Perry Evans, CEO of Closely
“The most logical moves, in my opinion, are on data layering “on top” of base mapping. For base mapping, controlling the work of TomTom would be the obvious move, since they now know what they have and how it’s working/not working. There’s no silver bullet in base mapping and navigation.
For layered data, I’d look to acquire Factual or Urban Airship – to bolster the ability to add and leverage social-local content for data and ad infrastructure. Beyond that, I’ve always felt Yelp was the logical buy, but they seem to be acting pretty independently, and I suspect Apple has already tried that plan.
A couple of wildcards – recce.at or maybe a player in interior mapping tech. I’d look to the leading tech for taking a position in photo processing for 3-D and interior pics. I love cycloramic – great simple tool, very interesting low tech approach for recording interior 3-ds.”
“There is an early stage company in the bay area called Alohar. It should probably be bought by Apple and the opportunity could be right. They have a very interesting SDK that captures a ton of realtime location data from within apps on the mobile devices. If you want to chat with them as well I can connect you. They are down in Palo Alto. The CEO was former Google and handled location services for the Apple relationship early on and then more mainline location services for Google before leaving 2-3 years ago.”
“Apple has plenty of business data coming through multiple sources but technology cannot cleanse all of it. Apple will likely need some small set up with expertise in local specific business listings. My guess is that they may end up scooping a data setup like wCities or Urban Spoon.”
As I mulled over the various responses, it got me thinking about Apple’s strategy for maps. As Horace Dediu would ask:
“What is the job Apple Maps is hired to do?”
There are many, like Matt Yglesias, who would argue persuasively that Apple Maps’ job is to prod Google to keep improving the Google Maps iOS app which helps keep iPhone users happy. That may be its entry-level job, but I think in the long-run its real job is to be a well-functioning mobile mapping app that is also the premiere platform to showcase innovative location-based apps.
Apple doesn’t need to buy consumer recommendation services like Foursquare or Yelp – as one exec put it, “Apple would never buy Yelp because do you think they ever want to see a pissed off SMB with a one-star rating going postal at the Genius Bar?”
I don’t think they need to buy “closing the loop” services like OpenTable either. A big difference between Apple & Google, is that Apple doesn’t need/seem to want to make money off of their maps. They just need the maps to work well and to be integrated into any app that wants to work with them, like they currently do with Yelp. I wouldn’t be surprised if the launch of iOS 7 or the next iPhone includes an announcement that there are a lot more content data providers that will appear in Apple Maps. The ideal Apple Maps app may be one that is aware of the apps you have installed on your device and shows those apps’ data on the maps when you make relevant queries, and puts their POIs (Points of Interest) in the right place.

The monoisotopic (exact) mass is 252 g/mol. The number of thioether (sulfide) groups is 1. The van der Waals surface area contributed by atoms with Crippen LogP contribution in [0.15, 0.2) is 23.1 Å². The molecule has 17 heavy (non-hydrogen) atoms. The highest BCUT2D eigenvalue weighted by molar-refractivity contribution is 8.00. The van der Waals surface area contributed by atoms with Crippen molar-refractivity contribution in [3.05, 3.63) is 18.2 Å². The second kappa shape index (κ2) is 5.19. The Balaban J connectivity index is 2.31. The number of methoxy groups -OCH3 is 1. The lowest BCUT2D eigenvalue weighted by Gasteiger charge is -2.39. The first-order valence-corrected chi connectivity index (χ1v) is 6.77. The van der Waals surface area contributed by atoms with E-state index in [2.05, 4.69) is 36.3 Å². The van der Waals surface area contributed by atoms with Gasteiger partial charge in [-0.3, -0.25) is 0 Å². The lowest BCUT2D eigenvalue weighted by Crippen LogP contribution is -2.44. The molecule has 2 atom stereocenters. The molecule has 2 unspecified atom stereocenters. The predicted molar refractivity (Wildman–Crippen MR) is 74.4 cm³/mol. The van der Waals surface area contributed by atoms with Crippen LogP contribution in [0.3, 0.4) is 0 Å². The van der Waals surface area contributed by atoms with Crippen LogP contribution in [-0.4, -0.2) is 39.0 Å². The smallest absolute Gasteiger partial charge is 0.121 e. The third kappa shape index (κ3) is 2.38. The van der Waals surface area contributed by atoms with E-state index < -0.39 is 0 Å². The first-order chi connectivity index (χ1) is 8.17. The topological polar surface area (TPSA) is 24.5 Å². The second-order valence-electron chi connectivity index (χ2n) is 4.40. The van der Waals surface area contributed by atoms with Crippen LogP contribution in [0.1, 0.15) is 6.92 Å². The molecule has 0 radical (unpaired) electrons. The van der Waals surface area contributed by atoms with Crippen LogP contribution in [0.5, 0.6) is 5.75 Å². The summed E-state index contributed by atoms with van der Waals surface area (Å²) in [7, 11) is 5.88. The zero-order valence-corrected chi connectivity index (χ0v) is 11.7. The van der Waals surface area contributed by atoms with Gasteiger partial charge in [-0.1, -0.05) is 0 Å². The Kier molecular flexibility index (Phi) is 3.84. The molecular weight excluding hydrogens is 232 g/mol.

So what does Apple Maps really need to do the job that it has been hired to do?
1. A Crowdsourcing Company:
Although Mike Dobson clearly thinks Waze was not worth $1B, Google’s MapMaker + Waze equals two great ways for people (and bots) to contribute to mapping data which can help with data cleanup and create new UGC mapping experiences. While Waze probably did not have a significant enough global footprint to make a huge difference, the combination of Apple’s reach plus Waze’s expertise might have been a game changer for the weak “Report a Problem” feature. That said, my guess is that Apple doesn’t need this kind of technology as much as they need people who understand the problem. So I am putting my money on a company like Primordial, makers of Ooze (a crowdsourcing platform for what looks like Black Ops). Would make for great headlines – “Apple Maps Ooze…”
2. A LiDAR Company
Apple needs it’s own version of StreetView. This seems a big scale effort that can’t be solved by any old start-up with a tricked out car (or maybe it can). While I imagine they could pay some smart company a lot of $ to make this happen, I think they are going to want to own this data. So they probably need some kind of LiDAR company. I don’t know jack about LiDAR, but as with most things, here’s a good place to start.
3. More Smart People Who Understand This Stuff
The world of mapping aka “geospatial data” is bewilderingly complex. I have been operating around it for ten years now and I barely understand the issues. I think Deep Throat was right on the money with “a combination of data and tech/talent”. My bet is that it has been the lack of product and engineering people with a long history in this field that has been the biggest obstacle to getting Apple Maps off the ground.